Therefore for some, it's possible to massively boost what you receive by making small additional top up contributions, or delaying the start of your pension. But to make that decision, it's important to first understand how the state pension works.
You can get a second state pension too
The state second pension is an extra amount of money you could get with your basic state pension, based on your NI contributions.
How much you get depends on your earnings and whether youíve claimed certain benefits. Thereís no fixed amount like the basic state pension.
The maximum you could get in 2014/15 is £163 a week. This is in addition to the maximum basic state pension of £113.10 (£115.95 from April 2015), which could potentially take your total state pension to £273.10/week.
The second state pension is paid with your basic state pension and you get it automatically, unless youíve contracted out of it.
Check if you're eligible for the second state pension.
You would have contributed towards your second state pension through your NI contributions when you were:
- Employed and earning over the lower earnings limit of £5,772 a year (in 2014/15)
- Not contracted out (for example, if you're paying in to a workplace pension)
- Looking after children under 12 and claiming child benefit
- Caring for a sick or disabled person more than 20 hours a week and claiming carerís credit
- Working as a registered foster carer and claiming carerís credit
- Receiving certain other benefits due to illness or disability
Youíre not eligible if you were:
- Employed and earning less than £5,772 per year
- In full-time training
Contracting out of the second state pension
You can only contract out if your employer runs a contracted-out pension scheme, so youíll need to check with it.
If youíre a member of a contracted-out workplace pension you donít contribute to the second state pension for the time you belong to the scheme.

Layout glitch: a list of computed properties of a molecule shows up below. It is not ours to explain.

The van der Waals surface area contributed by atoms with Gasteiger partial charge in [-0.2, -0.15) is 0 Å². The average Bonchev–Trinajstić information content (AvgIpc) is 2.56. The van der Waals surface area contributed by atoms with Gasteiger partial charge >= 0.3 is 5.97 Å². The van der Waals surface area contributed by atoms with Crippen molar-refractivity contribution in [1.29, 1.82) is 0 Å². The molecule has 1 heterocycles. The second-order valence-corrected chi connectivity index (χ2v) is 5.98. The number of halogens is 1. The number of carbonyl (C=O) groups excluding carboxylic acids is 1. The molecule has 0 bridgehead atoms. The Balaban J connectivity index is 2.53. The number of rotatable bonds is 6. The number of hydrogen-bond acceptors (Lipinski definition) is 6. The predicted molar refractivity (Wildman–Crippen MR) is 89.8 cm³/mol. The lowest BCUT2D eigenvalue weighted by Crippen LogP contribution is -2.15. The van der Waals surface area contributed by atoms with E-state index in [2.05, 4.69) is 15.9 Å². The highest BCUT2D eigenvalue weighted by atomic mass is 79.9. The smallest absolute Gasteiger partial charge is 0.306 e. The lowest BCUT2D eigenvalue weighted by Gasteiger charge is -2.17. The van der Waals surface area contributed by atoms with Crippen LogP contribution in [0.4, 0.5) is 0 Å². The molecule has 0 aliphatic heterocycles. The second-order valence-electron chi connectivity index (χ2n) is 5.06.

This means that when you retire you either donít get any second state pension, or it might be reduced - depending on how long you contracted out for.
You and your employer pay lower National Insurance contributions while you contract out.
To contract out you must be:
- Earning at least the lower earnings limit of £5,772 a year (in 2014/15)
- Paying Class 1 NI (or treated as paying them - check with your employer)
- The second state pension is set to be abolished in 2016, when a new flat-rate pension will replace both the basic state pension and the second state pension. However, if you've built up second state pension contributions, you'll still be entitled to some of the benefit.
We've worked hard to make this guide easy to understand and accurate. So please give us your feedback, include anything that doesn't make sense or tell us where more info's needed.
Do you qualify for the state pension?
To get the FULL state pension you'll need to have worked for most of your adult life and paid NI contributions, or been on qualifying benefits. The amount you're entitled to is calculated by the number of NI qualifying years you've accumulated.
The qualification criteria changes with the year you were born. If you have a shortfall you will receive a letter from HM Revenue & Customs (HMRC) once a year to inform you of it.
What is a qualifying year?
To gain a qualifying year, you need to earn a set minimum during a tax year (6 April to 5 April) and pay the required NI contributions. For 2014/15, this is:
- £5,772 for employees
- £5,885 for the self-employed
In past years, the amount was, of course, lower, but it has always been at a similar figure in relation to average salaries. So only those on very low wages may have missed out.